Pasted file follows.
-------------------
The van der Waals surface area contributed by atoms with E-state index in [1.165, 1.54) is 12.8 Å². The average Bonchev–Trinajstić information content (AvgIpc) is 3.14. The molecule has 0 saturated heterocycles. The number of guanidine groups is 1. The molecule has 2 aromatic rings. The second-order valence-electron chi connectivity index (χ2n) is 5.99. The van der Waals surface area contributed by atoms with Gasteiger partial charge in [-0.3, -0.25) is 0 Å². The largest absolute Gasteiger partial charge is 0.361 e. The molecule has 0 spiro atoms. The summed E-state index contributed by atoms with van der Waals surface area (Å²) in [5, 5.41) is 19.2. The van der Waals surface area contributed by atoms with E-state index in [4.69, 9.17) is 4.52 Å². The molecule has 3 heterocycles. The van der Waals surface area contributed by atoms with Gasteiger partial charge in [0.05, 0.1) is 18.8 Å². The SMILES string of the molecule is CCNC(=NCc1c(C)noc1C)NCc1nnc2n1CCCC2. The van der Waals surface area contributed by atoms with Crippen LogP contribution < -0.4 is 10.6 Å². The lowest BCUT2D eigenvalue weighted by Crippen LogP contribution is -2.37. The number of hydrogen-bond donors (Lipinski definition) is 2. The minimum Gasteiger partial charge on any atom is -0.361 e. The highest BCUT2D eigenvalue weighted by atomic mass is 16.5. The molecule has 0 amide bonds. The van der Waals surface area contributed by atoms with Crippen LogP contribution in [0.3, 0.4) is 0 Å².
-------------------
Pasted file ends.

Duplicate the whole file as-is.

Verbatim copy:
The van der Waals surface area contributed by atoms with E-state index in [1.165, 1.54) is 12.8 Å². The average Bonchev–Trinajstić information content (AvgIpc) is 3.14. The molecule has 0 saturated heterocycles. The number of guanidine groups is 1. The molecule has 2 aromatic rings. The second-order valence-electron chi connectivity index (χ2n) is 5.99. The van der Waals surface area contributed by atoms with Gasteiger partial charge in [-0.3, -0.25) is 0 Å². The largest absolute Gasteiger partial charge is 0.361 e. The molecule has 0 spiro atoms. The summed E-state index contributed by atoms with van der Waals surface area (Å²) in [5, 5.41) is 19.2. The van der Waals surface area contributed by atoms with E-state index in [4.69, 9.17) is 4.52 Å². The molecule has 3 heterocycles. The van der Waals surface area contributed by atoms with Gasteiger partial charge in [0.05, 0.1) is 18.8 Å². The SMILES string of the molecule is CCNC(=NCc1c(C)noc1C)NCc1nnc2n1CCCC2. The van der Waals surface area contributed by atoms with Crippen LogP contribution < -0.4 is 10.6 Å². The lowest BCUT2D eigenvalue weighted by Crippen LogP contribution is -2.37. The number of hydrogen-bond donors (Lipinski definition) is 2. The minimum Gasteiger partial charge on any atom is -0.361 e. The highest BCUT2D eigenvalue weighted by atomic mass is 16.5. The molecule has 0 amide bonds. The van der Waals surface area contributed by atoms with Crippen LogP contribution in [0.3, 0.4) is 0 Å².